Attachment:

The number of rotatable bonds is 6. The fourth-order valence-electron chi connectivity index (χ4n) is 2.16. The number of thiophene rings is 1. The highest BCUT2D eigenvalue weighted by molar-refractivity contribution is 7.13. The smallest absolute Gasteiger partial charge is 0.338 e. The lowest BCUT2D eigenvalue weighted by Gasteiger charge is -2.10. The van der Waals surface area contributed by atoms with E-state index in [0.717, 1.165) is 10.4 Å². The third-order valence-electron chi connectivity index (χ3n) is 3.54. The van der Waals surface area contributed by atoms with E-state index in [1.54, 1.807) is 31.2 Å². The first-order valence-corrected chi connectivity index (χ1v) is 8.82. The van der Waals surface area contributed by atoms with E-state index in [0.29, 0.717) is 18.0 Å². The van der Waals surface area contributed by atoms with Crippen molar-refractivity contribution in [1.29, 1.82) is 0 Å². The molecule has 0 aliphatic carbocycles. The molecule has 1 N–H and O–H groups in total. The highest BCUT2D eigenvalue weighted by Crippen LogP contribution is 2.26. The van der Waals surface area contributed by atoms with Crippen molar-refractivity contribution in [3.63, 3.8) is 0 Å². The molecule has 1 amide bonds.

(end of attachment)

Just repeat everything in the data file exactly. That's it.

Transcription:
The number of rotatable bonds is 6. The fourth-order valence-electron chi connectivity index (χ4n) is 2.16. The number of thiophene rings is 1. The highest BCUT2D eigenvalue weighted by molar-refractivity contribution is 7.13. The smallest absolute Gasteiger partial charge is 0.338 e. The lowest BCUT2D eigenvalue weighted by Gasteiger charge is -2.10. The van der Waals surface area contributed by atoms with E-state index in [0.717, 1.165) is 10.4 Å². The third-order valence-electron chi connectivity index (χ3n) is 3.54. The van der Waals surface area contributed by atoms with E-state index in [1.54, 1.807) is 31.2 Å². The first-order valence-corrected chi connectivity index (χ1v) is 8.82. The van der Waals surface area contributed by atoms with E-state index in [0.29, 0.717) is 18.0 Å². The van der Waals surface area contributed by atoms with Crippen molar-refractivity contribution in [1.29, 1.82) is 0 Å². The molecule has 0 aliphatic carbocycles. The molecule has 1 N–H and O–H groups in total. The highest BCUT2D eigenvalue weighted by Crippen LogP contribution is 2.26. The van der Waals surface area contributed by atoms with Crippen molar-refractivity contribution in [3.63, 3.8) is 0 Å². The molecule has 1 amide bonds.